Microsoft and its critics dispute security

A rash of security scares sees Microsoft and its critics at polar ends of a debate about how significant and avoidable Microsoft's security problems are. Does Microsoft unnecessarily sacrifice security for functionality?

When the US Army announced earlier this month that it was moving its Web sites to the Mac operating system (OS) from Windows NT because of major security breaches, confidence in Microsoft software's security capability appeared to hit rock bottom.

Of particular concern to technologists are NT, Internet Explorer (IE) and Hotmail, all of which had major security holes publicised in the past few weeks.

Now Microsoft and its critics are at polar ends of a debate about how significant and avoidable Microsoft's security problems are. Critics believe Microsoft unnecessarily sacrifices security for functionality. Microsoft officials say the company gives customers what they want -- ease-of-use and more features. Microsoft also says that its software is as secure as anyone else's but that hackers attack it more and journalists publicize its breaches more because of Microsoft's high profile.

The controversy outlines the issues for Microsoft's business customers, who must decide whether they are happy trading security for functionality, should pressure Microsoft for tighter default security settings, or dump Microsoft products and move to products that are more secure, as the Army did.

Not Just Hegemony

Without question, Microsoft's dominance in the OS market plays a big part in the security-breach headlines. The sheer number of Microsoft users makes the company a target for hackers, both increasing the chances that security flaws will be discovered and heightening the virus's impact.

Many experts, analysts and hackers believe Microsoft's hegemony isn't the only problem. They say the software simply has too many interfaces that malicious programmers can exploit.

"There are so many holes in the Microsoft environment that any (worthy) hacker ... is going to figure out how to break in," says Anne Thomas, a senior analyst at the Patricia Seybold Group, in Boston, echoing the sentiments of experts contacted for this article.

COM Opens the Door

Among the top Microsoft technologies that experts say lead to security problems is the Component Object Model (COM) specification for running application components on multiple platforms.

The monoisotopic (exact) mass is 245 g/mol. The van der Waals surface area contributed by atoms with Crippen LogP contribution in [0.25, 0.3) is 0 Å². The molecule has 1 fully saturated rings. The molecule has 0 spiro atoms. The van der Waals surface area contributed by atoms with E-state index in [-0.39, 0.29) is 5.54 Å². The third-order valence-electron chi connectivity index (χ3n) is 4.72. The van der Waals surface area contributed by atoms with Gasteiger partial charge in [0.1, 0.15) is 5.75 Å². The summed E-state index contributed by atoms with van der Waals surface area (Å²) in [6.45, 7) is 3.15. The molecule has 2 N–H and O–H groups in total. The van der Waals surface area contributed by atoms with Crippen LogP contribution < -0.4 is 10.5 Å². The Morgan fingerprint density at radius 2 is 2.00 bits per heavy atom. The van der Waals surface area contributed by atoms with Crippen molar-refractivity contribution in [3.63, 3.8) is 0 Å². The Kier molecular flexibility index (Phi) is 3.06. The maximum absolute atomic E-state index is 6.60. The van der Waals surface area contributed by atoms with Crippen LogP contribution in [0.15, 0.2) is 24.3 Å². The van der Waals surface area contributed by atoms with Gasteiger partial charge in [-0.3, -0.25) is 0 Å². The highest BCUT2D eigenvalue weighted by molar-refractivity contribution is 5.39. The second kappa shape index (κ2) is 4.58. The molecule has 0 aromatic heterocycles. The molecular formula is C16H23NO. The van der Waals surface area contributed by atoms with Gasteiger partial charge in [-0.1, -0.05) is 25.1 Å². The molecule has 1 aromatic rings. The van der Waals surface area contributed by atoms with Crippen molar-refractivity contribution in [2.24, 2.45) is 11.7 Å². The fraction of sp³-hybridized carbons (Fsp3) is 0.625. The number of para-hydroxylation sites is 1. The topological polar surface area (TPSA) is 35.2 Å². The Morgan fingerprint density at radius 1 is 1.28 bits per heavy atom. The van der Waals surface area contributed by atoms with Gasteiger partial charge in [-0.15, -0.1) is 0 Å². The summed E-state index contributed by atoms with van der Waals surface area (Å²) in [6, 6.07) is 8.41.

For instance, Thomas says that COM's integration with Microsoft Word allowed the prolific Melissa virus to spread as quickly as it did in March.

Specifically problematic are ActiveX controls. Java applets minimise security violations by executing in a "sandbox" -- a secure area of the computer that isolates applets and keeps them from damaging files. In contrast, ActiveX controls rely on the applet being signed by the creator, whom the user will, ideally, know and trust.

The most dangerous ActiveX controls are those that are preinstalled, because they run without digital signatures. These controls can automatically launch when a user goes to an HTML page or clicks on an e-mail attachment. Programmers can use them to run programs on a user's computer, read system files, and create files, among other things, according to Richard M. Smith, a security expert and president of Phar Lap Software, a Cambridge, Massachusetts-based company that makes real-time OSes for embedded systems.

"I don't think anybody right now, frankly, has a handle on the scope of the (ActiveX) problem," Smith says.

Experts generally agree that Microsoft works hard to correct problems once they are publicised. The company has released an average of two to three security patches a month over the past year, Smith says.

But Smith also suspects that most Microsoft users probably have not downloaded the patches because there are so many of them. Within the past year, Microsoft's IE has had 10 separate bugs that enable code in messages to read files, while Netscape Navigator has had only one bug, he says.

Insecure By Default